Upgrade tips for High Sierra

macOS High Sierra is now available for download. If you’re upgrading or planning to upgrade, do a bit of advanced prep before you download and install the new operating system using the Mac App Store. Those steps include backing up your Mac and qualifying the apps and devices you depend on for use with the new operating system. Here are some helpful hints to keep you on the right course.

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What’s New In High Sierra

macOS 10.13, High Sierra, makes some core changes under the hood. There’s a new file system for Macs with all-flash internal storage: Apple laptops and some desktop models. (Support for Fusion Drive and spinning hard drive-equipped Macs is coming soon). With more Macs capable of supporting 4K and higher quality video, Apple added support for the HEVC video encoding standard, also called H.265. Apple has improved graphics capabilities and performance with the new Metal 2 API, which also helps with natural language processing and other core functions. There are plenty of changes to core applications like Photos, Safari and Mail.

If you have a Mac that’s already running Sierra, High Sierra should work on it (though Apple’s being opaque about what High Sierra’s actual specific system requirements are). Those systems include Retina MacBook Pro, MacBook Air, MacBook, iMac, Mac mini, and Mac Pro of most vintages since 2009 and 2010.

More details are available from Apple’s High Sierra web site.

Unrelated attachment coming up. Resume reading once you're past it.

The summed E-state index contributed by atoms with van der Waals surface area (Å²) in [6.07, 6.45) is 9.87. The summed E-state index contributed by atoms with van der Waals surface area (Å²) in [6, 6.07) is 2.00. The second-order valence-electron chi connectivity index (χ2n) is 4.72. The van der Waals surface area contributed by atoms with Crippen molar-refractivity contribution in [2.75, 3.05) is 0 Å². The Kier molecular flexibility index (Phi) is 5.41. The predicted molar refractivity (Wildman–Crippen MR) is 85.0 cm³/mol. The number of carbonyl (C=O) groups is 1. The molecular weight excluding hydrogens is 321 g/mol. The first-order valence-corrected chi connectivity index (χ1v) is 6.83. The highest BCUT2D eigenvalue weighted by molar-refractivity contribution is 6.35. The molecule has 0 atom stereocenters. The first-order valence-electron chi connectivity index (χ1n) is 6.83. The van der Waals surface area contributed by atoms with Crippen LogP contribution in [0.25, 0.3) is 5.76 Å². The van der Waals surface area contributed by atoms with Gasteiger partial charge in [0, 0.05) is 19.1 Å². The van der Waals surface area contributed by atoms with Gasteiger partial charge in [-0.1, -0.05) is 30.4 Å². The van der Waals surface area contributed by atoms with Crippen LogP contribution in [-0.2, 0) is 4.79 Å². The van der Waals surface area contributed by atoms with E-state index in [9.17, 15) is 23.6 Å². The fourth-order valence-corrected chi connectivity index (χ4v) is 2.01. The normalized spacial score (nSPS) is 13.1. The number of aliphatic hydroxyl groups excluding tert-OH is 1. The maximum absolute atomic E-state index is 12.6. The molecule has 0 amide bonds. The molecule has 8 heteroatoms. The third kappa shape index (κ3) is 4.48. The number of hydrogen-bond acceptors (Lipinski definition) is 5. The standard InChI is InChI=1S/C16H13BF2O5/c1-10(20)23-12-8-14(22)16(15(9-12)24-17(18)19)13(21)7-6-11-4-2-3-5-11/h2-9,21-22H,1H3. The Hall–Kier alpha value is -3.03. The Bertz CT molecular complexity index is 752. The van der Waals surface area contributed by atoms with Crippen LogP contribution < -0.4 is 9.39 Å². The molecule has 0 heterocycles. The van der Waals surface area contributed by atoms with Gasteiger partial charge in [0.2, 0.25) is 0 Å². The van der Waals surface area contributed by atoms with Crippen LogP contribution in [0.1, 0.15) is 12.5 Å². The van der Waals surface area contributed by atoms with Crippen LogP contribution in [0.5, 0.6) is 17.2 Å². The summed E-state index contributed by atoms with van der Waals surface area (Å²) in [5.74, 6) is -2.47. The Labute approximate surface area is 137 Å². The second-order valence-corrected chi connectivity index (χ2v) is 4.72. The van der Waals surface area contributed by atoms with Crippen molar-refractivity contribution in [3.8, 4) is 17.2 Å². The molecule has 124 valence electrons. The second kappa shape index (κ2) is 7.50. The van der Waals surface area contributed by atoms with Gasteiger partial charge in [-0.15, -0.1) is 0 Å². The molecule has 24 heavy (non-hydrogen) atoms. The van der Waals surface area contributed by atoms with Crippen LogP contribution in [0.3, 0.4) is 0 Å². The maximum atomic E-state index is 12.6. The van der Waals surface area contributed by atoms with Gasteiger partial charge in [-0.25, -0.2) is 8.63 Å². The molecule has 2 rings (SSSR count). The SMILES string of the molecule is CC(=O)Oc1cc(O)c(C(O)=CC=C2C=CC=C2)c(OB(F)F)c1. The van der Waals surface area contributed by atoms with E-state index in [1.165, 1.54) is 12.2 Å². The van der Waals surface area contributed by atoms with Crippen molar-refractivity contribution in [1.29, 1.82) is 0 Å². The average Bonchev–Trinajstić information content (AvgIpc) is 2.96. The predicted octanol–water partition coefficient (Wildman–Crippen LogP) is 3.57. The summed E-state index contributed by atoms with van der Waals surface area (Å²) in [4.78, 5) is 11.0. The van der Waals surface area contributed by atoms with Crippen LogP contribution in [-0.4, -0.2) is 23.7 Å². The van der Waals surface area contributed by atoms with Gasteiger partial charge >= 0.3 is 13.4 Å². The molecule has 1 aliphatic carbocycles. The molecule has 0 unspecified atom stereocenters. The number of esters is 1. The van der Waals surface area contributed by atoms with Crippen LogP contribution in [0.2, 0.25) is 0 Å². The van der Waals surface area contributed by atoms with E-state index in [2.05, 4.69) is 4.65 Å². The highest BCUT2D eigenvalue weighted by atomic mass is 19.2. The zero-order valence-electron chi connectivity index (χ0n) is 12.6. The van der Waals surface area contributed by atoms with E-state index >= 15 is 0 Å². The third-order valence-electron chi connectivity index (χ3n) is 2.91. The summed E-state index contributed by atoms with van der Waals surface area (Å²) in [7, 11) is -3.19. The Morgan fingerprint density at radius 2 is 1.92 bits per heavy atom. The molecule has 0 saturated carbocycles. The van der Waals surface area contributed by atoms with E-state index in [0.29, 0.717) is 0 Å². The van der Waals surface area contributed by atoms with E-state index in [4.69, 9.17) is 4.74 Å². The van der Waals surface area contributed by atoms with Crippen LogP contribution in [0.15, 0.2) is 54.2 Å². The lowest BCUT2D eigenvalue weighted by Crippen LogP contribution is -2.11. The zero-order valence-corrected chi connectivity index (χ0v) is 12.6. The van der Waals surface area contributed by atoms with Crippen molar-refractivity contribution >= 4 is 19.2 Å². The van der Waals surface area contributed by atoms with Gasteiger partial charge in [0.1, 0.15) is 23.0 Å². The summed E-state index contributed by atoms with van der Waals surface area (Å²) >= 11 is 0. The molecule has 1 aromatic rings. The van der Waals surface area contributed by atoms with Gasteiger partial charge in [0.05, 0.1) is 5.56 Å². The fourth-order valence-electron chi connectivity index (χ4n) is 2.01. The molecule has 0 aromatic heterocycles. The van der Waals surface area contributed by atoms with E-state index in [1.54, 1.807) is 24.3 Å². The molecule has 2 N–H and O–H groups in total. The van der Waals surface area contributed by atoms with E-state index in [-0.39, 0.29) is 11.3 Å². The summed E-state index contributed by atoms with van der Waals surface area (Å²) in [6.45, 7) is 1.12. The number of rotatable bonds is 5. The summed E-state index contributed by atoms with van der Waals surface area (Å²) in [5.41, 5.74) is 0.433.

Back Up!

First of all, make sure your Mac is completely backed up before proceeding. Use Time Machine, backup or cloning software, or cloud-based backup or sync service.

My preferred method is to use Time Machine, so I can quickly restore in the event of a catastrophic failure. I use Backblaze to backup my computer to a remote cloud service. That way, if anything happens to my local Time Machine backup, my offsite backup can be used to restore files in a pinch.

There are some other practical benefits to keeping a copy of my data offsite, too. Let’s say I need to restore files or specific versions of documents when I’m away from my Time Machine backup – like when I’m meeting a client in their office or doing some work from Starbucks. Having a cloud-based backup repository lets me do exactly that.

Qualify Your Apps and Peripherals

Don’t get stuck with an upgrade that will cripple your workflow.

Check in with the developers of your favorite apps. Microsoft’s already thrown up a warning that older versions of its Office software won’t work with High Sierra, for example, and some app vendors may have other issues. If you use any external devices, check with their makers to be certain they’ll work ok: Thunderbolt peripherals like RAID systems, graphics and audio breakout boxes, and more.

If you’ve downloaded apps from the Mac App Store, check the Mac App Store’s Update section to look for the latest updates to your commonly-used apps. Do the same for any other app download services you use, including game services like Steam.

Unless you need the new features and functionality of High Sierra, chances are you can wait. If you can, it may ultimately be to your benefit. Let others fall on the early adopter sword and see where the problems are before you make the switch.

If you’ve upgraded your Mac with an SSD, it’s essential to check with the SSD maker before upgrading. The APFS file system change is especially designed for flash-based Macs. I was able to upgrade my Mac mini with no problem; I’ve heard from others with third-party SSDs that weren’t updated automatically, so your experience may differ.

If you rely on your Mac for business or any other essential communication in your life, you should take a very conservative approach to upgrading your operating system.

Once you’re satisfied that you’re not going to run into problems, go ahead and get started. Launch the Mac App Store, and if your Mac can install the upgrade, you’ll see it pop up as a feature download. Apple charges nothing for High Sierra, so you can download and run it when you want.

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